3 Turn right, through a gate into a copse, following the Jubilee Trail marker, and descend along the field edge. Soon bear left across the field to a fingerpost in the hedge, to turn right down a muddy track. There are good views of Bokerley Dyke curving away to your left. Descend through woodland to a gate at the bottom. Go through and turn right, on to a bridleway. Pass a metal gate and immediately hook back left on a chalky track. As you start to descend, curious mounds appear to the right - tumuli.
4 Cross Grim's Ditch and Bokerley Dyke on to the nature reserve of Martin Down, and immediately turn left on to the grassy path, which runs along the east side of the ditch. Follow this downhill for ½ mile (800m).
5 At the crossroads of tracks turn left on to the Jubilee Trail, by the fingerpost that announces it's only 90 miles (144km) to Forde Abbey. A nettly path runs up the side of mixed woodland. At the end of the woods go straight ahead, through a gate. Follow the field boundary up to the top and cross the stile.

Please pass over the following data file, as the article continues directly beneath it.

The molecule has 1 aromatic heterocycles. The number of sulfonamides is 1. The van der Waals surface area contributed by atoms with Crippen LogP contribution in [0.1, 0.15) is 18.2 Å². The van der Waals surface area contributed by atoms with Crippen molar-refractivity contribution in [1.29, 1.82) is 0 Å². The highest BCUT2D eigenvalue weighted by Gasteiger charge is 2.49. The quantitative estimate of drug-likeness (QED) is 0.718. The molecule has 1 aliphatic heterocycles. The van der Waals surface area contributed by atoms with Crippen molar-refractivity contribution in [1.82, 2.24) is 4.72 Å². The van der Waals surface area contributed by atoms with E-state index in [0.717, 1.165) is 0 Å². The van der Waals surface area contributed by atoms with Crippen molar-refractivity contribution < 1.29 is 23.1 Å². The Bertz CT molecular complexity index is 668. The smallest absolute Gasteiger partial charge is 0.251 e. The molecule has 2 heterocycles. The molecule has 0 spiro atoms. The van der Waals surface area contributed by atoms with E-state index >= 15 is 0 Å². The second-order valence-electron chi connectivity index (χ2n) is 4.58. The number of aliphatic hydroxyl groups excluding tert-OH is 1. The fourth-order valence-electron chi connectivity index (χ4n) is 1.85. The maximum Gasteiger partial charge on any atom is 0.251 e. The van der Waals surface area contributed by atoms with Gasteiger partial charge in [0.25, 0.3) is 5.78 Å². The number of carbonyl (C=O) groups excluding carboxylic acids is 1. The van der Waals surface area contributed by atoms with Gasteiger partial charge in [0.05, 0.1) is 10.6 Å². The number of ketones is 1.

6 Turn right and go through the farm gate into a green lane. Pentridge Down emerges to the left, with the village hidden by trees. Pass through another gate on to a farm track between high hedges. Continue down to the bottom and follow it round to the left. Walk back into the village along the main street to return to your car.